Okoa Mombasa and the Institute for Social Accountability (TISA) have filed a petition with the High Court seeking to obtain all contracts, agreements and studies related to the construction and operation of the Standard Gauge Railway (SGR).
The KES 450 billion (USD 4.2 billion) SGR is the most expensive infrastructure project in Kenya’s history, and was financed mostly via loans through the Export-Import Bank of China. According to government statistics, the SGR has operated at a financial loss since its inception – meaning its operations are not generating funds to help pay back the loans as planned.
Despite the enormous cost to Kenyan taxpayers, agreements and studies related to the project and its financing have never been made public.
The petition argues that the Constitution prohibits confidential contracts for public infrastructure projects, which by law require public participation and accountability. Keeping such contracts confidential, the petition states, is a violation of several Constitutional articles related to access to information, public finance management and transparency in governance.
“Our taxes are funding the SGR,” said Okoa Mombasa member Khelef Khalifa, who served as one of the petitioners for the court filing. “We have a right to know the details of the project: how our money is being spent, the consequences of a loan default, and the government’s decision-making processes in signing the deal. Right now, we know none of this – the Kenyan public is completely in the dark.”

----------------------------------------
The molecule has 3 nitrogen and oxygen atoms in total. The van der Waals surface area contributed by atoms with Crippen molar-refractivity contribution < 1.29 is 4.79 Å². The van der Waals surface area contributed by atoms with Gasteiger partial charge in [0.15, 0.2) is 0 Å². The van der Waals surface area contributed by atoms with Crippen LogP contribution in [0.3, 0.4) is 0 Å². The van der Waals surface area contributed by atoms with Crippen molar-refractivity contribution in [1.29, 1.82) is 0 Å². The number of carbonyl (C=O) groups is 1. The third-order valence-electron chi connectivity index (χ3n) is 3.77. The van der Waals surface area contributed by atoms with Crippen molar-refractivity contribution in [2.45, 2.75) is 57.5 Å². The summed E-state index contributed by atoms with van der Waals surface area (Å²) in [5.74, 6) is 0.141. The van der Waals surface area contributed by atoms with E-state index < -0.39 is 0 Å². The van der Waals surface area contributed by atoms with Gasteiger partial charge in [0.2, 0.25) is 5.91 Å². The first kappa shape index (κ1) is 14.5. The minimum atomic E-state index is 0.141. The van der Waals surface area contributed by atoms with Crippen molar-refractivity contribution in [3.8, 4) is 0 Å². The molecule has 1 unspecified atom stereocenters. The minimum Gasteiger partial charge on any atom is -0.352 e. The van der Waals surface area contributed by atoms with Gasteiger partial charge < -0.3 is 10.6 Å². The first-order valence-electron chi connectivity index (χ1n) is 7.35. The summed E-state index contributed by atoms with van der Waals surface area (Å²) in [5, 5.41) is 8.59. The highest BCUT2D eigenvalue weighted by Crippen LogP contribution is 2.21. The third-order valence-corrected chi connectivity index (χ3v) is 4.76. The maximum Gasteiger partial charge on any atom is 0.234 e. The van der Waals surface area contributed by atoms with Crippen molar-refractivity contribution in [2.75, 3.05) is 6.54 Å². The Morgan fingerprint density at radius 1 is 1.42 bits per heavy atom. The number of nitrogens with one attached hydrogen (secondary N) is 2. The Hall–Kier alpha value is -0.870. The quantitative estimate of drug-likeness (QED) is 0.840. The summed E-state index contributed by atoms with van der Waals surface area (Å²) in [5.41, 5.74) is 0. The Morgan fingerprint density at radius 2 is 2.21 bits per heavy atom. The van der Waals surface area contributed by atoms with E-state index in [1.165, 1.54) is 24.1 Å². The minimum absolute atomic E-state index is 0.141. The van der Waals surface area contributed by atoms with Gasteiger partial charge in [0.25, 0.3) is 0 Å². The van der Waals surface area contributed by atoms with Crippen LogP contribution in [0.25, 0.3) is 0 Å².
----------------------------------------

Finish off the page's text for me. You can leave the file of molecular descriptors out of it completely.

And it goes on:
Okoa Mombasa believes that publicly releasing the contracts will foster more informed public participation and debate around the SGR and its impact, as well as more accountability and openness in public finance. The latter issue is particularly important, given the Kenya’s growing and increasingly unsustainable public debt. The country’s current debt is at least KES 7.2 trillion, or 65% of GDP, but is projected to increase to 100% of GDP by 2030.
“This case goes well beyond the SGR – it’s about the survival of participatory democracy in Kenya,” Khalifa said. “Are we going to remain a country where leaders spend our tax money like it’s their own? Or are we going to start demanding accountability?”
Okoa Mombasa’s initial interest in the SGR documents stemmed from the project’s negative impact on the Coast region – and the lack of public participation on the issue of mitigating that impact. In an effort to increase revenues, the government in 2019 directed that all containerized cargo at the Port of Mombasa be transported inland via the SGR. This forced logistics companies to move their operations to container depots in Nairobi and Naivasha, devastating Mombasa’s port-based economy.
The moves resulted in thousands of job losses and significant revenue loss for the Mombasa County government, and essentially amounted to a mass transfer of wealth and economic activity out Mombasa County to elsewhere.
A court declared the cargo directive illegal in 2020, but it is still in effect pending an appeal.
Okoa Mombasa resorted to the court filing after a long battle to obtain the SGR documents through other means. The coalition first filed a series of Access to Information requests with various government offices in December 2019, but failed to receive any substantive replies. Our original request and various replies from the government can be read here. Coalition members also staged as series of protests against the economic effects of the SGR in 2019 and 2020.
The official petitioners of record for the case are Khelef Khalifa of Muslims for Human Rights (on behalf of Okoa Momabsa) and Wanjiru Gikonyo, national coordinator for TISA.